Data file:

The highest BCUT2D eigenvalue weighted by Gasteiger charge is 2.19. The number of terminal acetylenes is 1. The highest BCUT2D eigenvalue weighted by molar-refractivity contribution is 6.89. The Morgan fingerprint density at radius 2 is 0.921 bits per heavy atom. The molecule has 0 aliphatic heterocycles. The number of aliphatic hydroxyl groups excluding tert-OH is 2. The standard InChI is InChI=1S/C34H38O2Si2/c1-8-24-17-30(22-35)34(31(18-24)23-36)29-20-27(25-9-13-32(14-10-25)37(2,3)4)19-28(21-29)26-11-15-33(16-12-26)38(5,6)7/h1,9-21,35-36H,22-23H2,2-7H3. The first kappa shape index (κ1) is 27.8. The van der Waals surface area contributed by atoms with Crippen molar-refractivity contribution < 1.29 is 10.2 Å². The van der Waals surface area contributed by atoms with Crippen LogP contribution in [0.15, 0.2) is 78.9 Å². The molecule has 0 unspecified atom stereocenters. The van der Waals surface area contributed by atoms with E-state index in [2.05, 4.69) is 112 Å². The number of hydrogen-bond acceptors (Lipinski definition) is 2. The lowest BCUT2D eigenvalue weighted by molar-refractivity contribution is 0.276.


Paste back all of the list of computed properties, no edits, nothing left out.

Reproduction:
The highest BCUT2D eigenvalue weighted by Gasteiger charge is 2.19. The number of terminal acetylenes is 1. The highest BCUT2D eigenvalue weighted by molar-refractivity contribution is 6.89. The Morgan fingerprint density at radius 2 is 0.921 bits per heavy atom. The molecule has 0 aliphatic heterocycles. The number of aliphatic hydroxyl groups excluding tert-OH is 2. The standard InChI is InChI=1S/C34H38O2Si2/c1-8-24-17-30(22-35)34(31(18-24)23-36)29-20-27(25-9-13-32(14-10-25)37(2,3)4)19-28(21-29)26-11-15-33(16-12-26)38(5,6)7/h1,9-21,35-36H,22-23H2,2-7H3. The first kappa shape index (κ1) is 27.8. The van der Waals surface area contributed by atoms with Crippen molar-refractivity contribution < 1.29 is 10.2 Å². The van der Waals surface area contributed by atoms with Crippen LogP contribution in [0.15, 0.2) is 78.9 Å². The molecule has 0 unspecified atom stereocenters. The van der Waals surface area contributed by atoms with E-state index in [2.05, 4.69) is 112 Å². The number of hydrogen-bond acceptors (Lipinski definition) is 2. The lowest BCUT2D eigenvalue weighted by molar-refractivity contribution is 0.276.